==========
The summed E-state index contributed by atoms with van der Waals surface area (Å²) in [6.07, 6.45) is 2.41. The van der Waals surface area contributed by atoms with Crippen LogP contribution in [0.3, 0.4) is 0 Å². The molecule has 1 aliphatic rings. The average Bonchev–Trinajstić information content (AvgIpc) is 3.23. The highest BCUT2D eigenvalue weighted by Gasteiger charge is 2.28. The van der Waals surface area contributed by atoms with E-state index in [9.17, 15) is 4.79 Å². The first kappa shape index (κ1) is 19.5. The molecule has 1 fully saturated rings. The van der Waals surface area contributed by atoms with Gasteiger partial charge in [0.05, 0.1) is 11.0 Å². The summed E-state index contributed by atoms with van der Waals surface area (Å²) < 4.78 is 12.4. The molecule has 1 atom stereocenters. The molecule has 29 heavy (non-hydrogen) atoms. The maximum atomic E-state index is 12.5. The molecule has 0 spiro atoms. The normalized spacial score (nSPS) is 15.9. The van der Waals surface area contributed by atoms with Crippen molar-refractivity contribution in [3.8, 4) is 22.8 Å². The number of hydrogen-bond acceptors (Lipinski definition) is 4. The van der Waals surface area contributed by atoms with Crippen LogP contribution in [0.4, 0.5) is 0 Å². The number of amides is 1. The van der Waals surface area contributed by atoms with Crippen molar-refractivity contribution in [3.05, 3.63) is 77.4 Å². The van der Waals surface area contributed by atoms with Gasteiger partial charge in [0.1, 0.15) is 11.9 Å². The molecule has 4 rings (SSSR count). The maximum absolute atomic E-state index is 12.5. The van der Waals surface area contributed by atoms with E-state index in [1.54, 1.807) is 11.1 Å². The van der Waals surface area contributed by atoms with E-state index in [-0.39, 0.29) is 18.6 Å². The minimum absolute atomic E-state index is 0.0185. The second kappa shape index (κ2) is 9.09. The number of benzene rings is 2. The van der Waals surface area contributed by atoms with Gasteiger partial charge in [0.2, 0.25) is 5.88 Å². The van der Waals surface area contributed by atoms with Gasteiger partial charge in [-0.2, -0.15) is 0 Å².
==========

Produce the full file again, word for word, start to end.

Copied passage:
The summed E-state index contributed by atoms with van der Waals surface area (Å²) in [6.07, 6.45) is 2.41. The van der Waals surface area contributed by atoms with Crippen LogP contribution in [0.3, 0.4) is 0 Å². The molecule has 1 aliphatic rings. The average Bonchev–Trinajstić information content (AvgIpc) is 3.23. The highest BCUT2D eigenvalue weighted by Gasteiger charge is 2.28. The van der Waals surface area contributed by atoms with E-state index in [9.17, 15) is 4.79 Å². The first kappa shape index (κ1) is 19.5. The molecule has 1 fully saturated rings. The van der Waals surface area contributed by atoms with Gasteiger partial charge in [0.05, 0.1) is 11.0 Å². The summed E-state index contributed by atoms with van der Waals surface area (Å²) < 4.78 is 12.4. The molecule has 1 atom stereocenters. The molecule has 29 heavy (non-hydrogen) atoms. The maximum atomic E-state index is 12.5. The molecule has 0 spiro atoms. The normalized spacial score (nSPS) is 15.9. The van der Waals surface area contributed by atoms with Crippen molar-refractivity contribution in [3.8, 4) is 22.8 Å². The number of hydrogen-bond acceptors (Lipinski definition) is 4. The van der Waals surface area contributed by atoms with Crippen LogP contribution in [0.4, 0.5) is 0 Å². The number of amides is 1. The van der Waals surface area contributed by atoms with Crippen molar-refractivity contribution in [3.05, 3.63) is 77.4 Å². The van der Waals surface area contributed by atoms with Gasteiger partial charge in [0.1, 0.15) is 11.9 Å². The molecule has 4 rings (SSSR count). The maximum absolute atomic E-state index is 12.5. The van der Waals surface area contributed by atoms with E-state index in [1.54, 1.807) is 11.1 Å². The van der Waals surface area contributed by atoms with E-state index in [-0.39, 0.29) is 18.6 Å². The minimum absolute atomic E-state index is 0.0185. The second kappa shape index (κ2) is 9.09. The number of benzene rings is 2. The van der Waals surface area contributed by atoms with Gasteiger partial charge in [0.2, 0.25) is 5.88 Å². The van der Waals surface area contributed by atoms with Gasteiger partial charge in [-0.2, -0.15) is 0 Å².